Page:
The ship and the orchestra
The minister and the ship

Leho Alliksoo and Allan Kiil
The two captains
The symbolic untangling of the knot
From the left: Captain of Royal Princess Dino Sagani, me, Harbour Master Ülo Kikas
Since new cruise quays aren't opened every day (the older one was opened 10 years ago), I'm very happy I could attend. I'm lucky to live in a city where the importance of cruise tourism is understood and I hope that the development will continue in the same direction. The call of the Royal Princess was only possible thanks to the new quay, which means that Tallinn is now ready to welcome some of the largest of cruise ships. 

Here's a video of the Love Boat theme and more photos of Royal Princess.

The horn came rather unexpected and I filmed it quite spontaneously, which is why this video isn't exactly widescreen or HD or anything.

Port side
Lifeboat 1

Tuesday, 13 May 2014

Of the past and the future

Although it's now more than two weeks since Discovery called and many ships have visited, I haven't seen any, mostly because either the timing or the weather or both have been rather awful. I have been making plans, which I like to do a lot. Still, I haven't made any long-term travelling plans whatsoever, and at this point I'm not able to. But I have determined that I'll be taking advanced practical sailing courses in late June, which is just as exciting, if not more.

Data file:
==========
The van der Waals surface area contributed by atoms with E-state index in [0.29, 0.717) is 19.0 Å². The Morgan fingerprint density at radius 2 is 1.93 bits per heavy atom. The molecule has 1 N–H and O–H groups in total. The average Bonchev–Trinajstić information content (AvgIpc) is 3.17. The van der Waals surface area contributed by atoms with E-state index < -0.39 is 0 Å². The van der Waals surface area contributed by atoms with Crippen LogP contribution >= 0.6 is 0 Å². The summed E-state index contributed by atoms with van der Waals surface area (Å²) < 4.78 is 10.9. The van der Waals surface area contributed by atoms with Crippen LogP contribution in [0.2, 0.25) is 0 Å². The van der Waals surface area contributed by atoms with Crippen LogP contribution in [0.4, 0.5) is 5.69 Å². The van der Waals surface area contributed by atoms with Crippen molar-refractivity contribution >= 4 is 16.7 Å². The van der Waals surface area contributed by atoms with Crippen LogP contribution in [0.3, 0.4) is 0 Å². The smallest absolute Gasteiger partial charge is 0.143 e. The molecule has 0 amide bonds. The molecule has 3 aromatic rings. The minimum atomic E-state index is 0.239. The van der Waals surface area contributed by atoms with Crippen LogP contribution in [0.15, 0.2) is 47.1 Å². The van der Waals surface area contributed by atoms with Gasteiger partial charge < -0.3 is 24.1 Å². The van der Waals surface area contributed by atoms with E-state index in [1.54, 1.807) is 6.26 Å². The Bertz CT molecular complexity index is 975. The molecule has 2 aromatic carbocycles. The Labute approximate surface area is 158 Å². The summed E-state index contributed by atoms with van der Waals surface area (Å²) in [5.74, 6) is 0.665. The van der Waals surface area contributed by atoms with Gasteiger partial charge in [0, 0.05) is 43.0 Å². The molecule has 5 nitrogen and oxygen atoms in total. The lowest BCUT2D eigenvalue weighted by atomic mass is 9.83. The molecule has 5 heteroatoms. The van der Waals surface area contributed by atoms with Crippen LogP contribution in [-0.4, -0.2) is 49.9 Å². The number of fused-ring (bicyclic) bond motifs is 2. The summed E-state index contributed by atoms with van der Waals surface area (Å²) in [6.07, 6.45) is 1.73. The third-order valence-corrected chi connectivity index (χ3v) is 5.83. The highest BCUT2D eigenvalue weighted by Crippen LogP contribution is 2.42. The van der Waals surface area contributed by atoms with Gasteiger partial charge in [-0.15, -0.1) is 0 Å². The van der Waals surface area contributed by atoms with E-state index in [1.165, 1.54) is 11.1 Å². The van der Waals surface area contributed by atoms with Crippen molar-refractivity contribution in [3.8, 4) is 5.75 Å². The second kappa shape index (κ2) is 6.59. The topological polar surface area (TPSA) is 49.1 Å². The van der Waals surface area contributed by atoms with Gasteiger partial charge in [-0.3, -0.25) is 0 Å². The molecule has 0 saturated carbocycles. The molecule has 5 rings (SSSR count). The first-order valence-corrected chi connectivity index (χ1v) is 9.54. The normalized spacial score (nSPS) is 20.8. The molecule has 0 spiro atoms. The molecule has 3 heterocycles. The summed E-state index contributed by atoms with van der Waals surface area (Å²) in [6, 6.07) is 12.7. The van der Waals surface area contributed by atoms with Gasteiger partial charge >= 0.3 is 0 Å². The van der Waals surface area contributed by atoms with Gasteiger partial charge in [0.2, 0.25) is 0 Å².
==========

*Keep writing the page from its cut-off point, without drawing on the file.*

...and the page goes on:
The Eckerö Line interview I briefly mentioned in my last post went very well. I was warmly welcomed by the head of the Estonian branch Katrin Sirk, who told me many interesting things about the history of the route and the company, showed me potentially useful sources and gave me a big book about the company. I'd like to point her out as a great example on how to be nice to people, not to mention that I'm very grateful.

Today the results were released of a study on the non-financial results of different companies; an article I read about it focused on Finnish customer satisfaction with the major ferry operators on the Gulf of Finland. It turned out that Eckerö Line has the highest customer satisfaction rate. In the light of this news I'm glad that I'll be finally giving them a first try in less than two weeks. In fact, I'll spend a weekend in Helsinki and use Finlandia for both crossings.